In what can only be described as an explosive year, the relationship between the two largest economies in the world has become frigid. With both countries pointing fingers and making speculative claims about one another; the United States (US) and China have reached an all-time low in their already volatile relationship.
Throughout the past two years we’ve witnessed a trade war between the US and China; this pandemic has only heightened tensions. The beginning of the year brought about the promise of an ease in the deadlock between the countries. With President Trump and the Vice Premier of China, Liu, signing a long-awaited trade deal. However, just days before the signing, China was labelled a ‘currency manipulator’ by the US. And yet, souring relations just before the signing of the trade deal was only the start of this years’ punching match.
Their relationship has been further challenged by Covid-19. When the pandemic erupted, not even the name of this virus was safe from politicisation; with President Trump repeatedly referring to the Coronavirus as the “Chinese virus”; something the Chinese government has fervently condemned. To make matters worse, while China attempted to stop the spread of Covid-19; the US questioned the outbreak as an “alleged cover-up”, starting a blame-game with China. At loggerheads in this sparring match, only tactful dialogue and diplomacy could change the tone. China however, decided to retaliate by trading blows regarding “misinformation” and xenophobia. A Chinese Foreign Ministry spokesperson has even stated that it was the US who had unleashed the virus in China; without any evidence as to the credibility of such a claim.
Alternatively, April bore a different tone. Both countries decided to ‘cooperate’. This cooperation would have provided the US with the medical supplies it desperately needs; and China with the support it has been lacking from other countries around the world. As China deals with mistrust over the outbreak – and the US faces a serious lack of supplies – an exchange of necessary equipment for some trust and support may have been in both countries’ best interests. Though, it did not take long for this ‘truce’ to expire as Trump cut funding to the World Health Organisation (WHO), citing the WHO’s ‘bias’ toward China as the main reason for this. This move halted the chance for cooperation and mutual gain which is still greatly needed during this pandemic.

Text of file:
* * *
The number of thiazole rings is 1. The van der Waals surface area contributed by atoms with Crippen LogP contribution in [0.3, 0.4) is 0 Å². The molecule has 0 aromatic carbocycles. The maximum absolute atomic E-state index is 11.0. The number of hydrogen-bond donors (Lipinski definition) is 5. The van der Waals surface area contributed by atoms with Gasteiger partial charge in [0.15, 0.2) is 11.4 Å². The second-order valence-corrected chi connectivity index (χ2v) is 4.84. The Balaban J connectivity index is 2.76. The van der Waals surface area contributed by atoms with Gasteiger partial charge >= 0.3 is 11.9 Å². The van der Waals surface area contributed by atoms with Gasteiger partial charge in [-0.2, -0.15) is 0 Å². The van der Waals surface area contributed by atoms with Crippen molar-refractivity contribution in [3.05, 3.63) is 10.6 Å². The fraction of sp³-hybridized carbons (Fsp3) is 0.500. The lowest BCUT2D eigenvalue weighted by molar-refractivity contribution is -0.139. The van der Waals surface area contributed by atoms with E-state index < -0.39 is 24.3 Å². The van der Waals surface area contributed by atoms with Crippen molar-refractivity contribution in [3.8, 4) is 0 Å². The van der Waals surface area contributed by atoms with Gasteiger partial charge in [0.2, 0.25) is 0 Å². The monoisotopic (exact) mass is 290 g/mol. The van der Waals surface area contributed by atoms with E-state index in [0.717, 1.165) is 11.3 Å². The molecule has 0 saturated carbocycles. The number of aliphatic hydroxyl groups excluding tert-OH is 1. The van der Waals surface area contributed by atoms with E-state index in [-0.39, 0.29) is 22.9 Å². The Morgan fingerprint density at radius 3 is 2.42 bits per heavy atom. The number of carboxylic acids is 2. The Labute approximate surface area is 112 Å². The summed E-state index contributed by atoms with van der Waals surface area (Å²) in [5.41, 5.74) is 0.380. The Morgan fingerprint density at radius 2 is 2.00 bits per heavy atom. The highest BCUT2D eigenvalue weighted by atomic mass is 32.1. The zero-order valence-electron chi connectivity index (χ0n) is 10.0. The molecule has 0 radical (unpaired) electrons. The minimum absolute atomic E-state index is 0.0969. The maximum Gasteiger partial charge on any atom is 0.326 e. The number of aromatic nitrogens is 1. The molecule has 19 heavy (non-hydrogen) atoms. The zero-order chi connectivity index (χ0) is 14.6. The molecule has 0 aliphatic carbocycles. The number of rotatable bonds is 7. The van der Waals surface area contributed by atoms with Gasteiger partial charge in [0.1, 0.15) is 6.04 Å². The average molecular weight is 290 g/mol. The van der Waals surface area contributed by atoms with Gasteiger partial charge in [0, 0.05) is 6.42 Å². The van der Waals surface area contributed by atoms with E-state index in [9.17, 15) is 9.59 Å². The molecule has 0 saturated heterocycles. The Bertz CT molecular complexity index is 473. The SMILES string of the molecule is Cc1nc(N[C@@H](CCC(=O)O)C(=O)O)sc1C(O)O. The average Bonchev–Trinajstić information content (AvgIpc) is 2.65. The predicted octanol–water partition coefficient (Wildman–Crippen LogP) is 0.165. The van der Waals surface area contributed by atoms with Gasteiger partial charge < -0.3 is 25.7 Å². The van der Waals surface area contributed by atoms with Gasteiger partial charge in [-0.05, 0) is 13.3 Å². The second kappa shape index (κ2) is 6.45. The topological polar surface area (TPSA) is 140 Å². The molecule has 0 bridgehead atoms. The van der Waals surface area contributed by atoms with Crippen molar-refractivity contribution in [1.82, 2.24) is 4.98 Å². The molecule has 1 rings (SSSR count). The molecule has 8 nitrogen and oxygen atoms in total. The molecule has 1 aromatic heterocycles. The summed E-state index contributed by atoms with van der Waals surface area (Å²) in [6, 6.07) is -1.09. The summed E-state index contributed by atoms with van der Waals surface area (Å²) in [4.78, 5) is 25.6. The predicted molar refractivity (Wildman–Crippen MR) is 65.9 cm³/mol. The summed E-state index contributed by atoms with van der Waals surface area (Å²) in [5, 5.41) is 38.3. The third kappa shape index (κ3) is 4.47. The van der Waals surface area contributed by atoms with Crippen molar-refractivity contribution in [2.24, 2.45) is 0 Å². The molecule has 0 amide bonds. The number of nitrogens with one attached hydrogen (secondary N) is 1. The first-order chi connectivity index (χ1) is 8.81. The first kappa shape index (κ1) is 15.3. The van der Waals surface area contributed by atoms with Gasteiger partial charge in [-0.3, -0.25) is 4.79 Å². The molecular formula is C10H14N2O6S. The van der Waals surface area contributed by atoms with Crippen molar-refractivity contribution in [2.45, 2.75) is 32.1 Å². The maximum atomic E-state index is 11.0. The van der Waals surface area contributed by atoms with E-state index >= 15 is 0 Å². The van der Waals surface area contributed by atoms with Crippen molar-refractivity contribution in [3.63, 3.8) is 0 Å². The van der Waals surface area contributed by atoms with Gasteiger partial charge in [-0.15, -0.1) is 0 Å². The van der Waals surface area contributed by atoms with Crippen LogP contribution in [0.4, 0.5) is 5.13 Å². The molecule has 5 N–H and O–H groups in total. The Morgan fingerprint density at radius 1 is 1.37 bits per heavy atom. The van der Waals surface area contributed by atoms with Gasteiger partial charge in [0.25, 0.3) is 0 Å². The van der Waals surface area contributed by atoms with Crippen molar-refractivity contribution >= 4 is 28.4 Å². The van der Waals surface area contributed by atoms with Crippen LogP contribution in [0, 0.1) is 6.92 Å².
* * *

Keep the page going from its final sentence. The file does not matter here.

Of course, this too caused China to retaliate, sending 13 US journalists back to their home country. A move to be expected since the US had already done the same earlier in the year to Chinese journalists. China also demanded US news outlets, such as TIME, to explain what their operations in China entailed. This bullying of the citizens and businesses of the opposing country is not a new strategy, especially not when considering US–China relations.
The worst-case scenario for now, seems to be the use of a vaccine against one another. It may come to pass that China or the US create the first vaccine to successfully combat Covid-19. When this happens, the vaccine could possibly be used as a pawn in a much deadlier game. As of now, both countries, and many around the world, are tirelessly rushing toward the inception of a cure. To what extent these nations’ efforts to find a vaccine are motivated by saving human life or by a desire to beat the other side to a self-designated finish-line, can be argued.
At least one thing is apparent in the way that the US and China have fared in 2020; both sides are to blame for their relations reaching rock-bottom. In this relationship, where unpredictable attacks and retaliation reign supreme, there is no clear picture of the future capacity in which these countries will deal with one another. It is to be expected, however, that we will see further hostility from both sides.